Research on price elasticity of employer offer usually measures the price of insurance as
either the premium amount or the tax subsidy to the employer-paid portion of the premium.1 The
latter is more common, simply because the premium available to firms that do not offer
insurance typically is unobservable. Studies that observe differences in the tax subsidy to
estimate elasticity of employer offer generally examine whether those firms with higher tax
subsidies are more likely to offer insurance. They assume that other components of price
variation are correlated (and can be controlled for) with firm characteristics, such as number of
employees and industry group—potentially contributing significantly to estimation error.
Typically, they observe differences in the average “tax price” of insurance for employed workers
(one minus the relevant marginal personal tax rate) to estimate the elasticity of employer offer.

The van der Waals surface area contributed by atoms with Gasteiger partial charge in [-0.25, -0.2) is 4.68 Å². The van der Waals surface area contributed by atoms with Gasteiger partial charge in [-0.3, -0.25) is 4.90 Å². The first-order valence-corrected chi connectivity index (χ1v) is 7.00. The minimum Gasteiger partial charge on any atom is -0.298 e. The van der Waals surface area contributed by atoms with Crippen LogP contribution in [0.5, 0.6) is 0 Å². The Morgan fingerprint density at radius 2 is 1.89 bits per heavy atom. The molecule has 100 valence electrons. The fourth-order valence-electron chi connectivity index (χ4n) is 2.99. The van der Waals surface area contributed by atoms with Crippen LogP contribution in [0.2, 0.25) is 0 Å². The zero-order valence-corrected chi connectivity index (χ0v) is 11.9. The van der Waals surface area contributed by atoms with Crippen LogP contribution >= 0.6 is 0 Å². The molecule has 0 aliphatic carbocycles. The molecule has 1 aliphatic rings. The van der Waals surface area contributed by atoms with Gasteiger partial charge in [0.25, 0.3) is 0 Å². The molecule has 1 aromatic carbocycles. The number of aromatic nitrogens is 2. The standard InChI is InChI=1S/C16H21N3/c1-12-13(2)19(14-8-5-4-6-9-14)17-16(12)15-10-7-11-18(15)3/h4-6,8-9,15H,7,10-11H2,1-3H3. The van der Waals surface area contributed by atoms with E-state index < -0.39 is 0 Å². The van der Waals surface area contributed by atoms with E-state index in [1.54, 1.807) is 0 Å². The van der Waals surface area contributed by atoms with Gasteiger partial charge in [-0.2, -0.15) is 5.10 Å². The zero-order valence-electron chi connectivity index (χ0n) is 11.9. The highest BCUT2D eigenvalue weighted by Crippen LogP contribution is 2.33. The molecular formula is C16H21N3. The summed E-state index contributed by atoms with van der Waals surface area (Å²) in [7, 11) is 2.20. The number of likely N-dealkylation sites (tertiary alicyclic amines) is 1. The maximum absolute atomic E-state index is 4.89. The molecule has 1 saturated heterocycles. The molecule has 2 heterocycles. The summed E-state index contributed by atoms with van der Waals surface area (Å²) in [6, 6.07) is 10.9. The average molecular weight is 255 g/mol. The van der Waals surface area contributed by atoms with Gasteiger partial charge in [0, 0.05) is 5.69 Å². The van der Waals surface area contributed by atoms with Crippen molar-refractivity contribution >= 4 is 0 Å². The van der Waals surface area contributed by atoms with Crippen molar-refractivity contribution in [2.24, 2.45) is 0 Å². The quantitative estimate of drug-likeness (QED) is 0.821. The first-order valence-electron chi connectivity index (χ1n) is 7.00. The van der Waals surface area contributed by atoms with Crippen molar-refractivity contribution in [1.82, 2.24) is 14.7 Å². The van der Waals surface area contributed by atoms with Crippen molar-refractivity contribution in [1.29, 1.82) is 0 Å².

However, they may differ with respect to the amount of variation in the “tax price” that they
observe (only cross-sectional variation or variation over time as well), and the method used to
identify the representative “marginal” employee whose tax price motivates an employer decision
whether to offer coverage.
For example, Royalty (2000) considered the variation in marginal tax rates across states.
Using Current Population Survey (CPS) data2 from 1988 and 1993, she estimated an offer
elasticity of –0.63 across all sizes of firms. Gruber and colleagues investigated the impact of tax
subsidies on firms’ decisions to offer insurance and on their expenditures for insurance
conditional on offer (Gruber 2001; Gruber and Lettau 2004). Having statistically matched CPS
data (from the mid-1980s to the 1990s) to other person-level data, they imputed marginal tax
1 Employer-sponsored health insurance is not considered taxable income: employer contributions to health insurance are excluded from the taxable base for purposes of both income and wage taxation. Therefore, differences or changes in federal and state income tax rates in effect vary the after-tax price of health insurance.
2 March CPS data only collect information on respondents’ insurance coverage. However, occasionally, CPS has collected data on employer insurance offering and employee insurance eligibility for offered policies among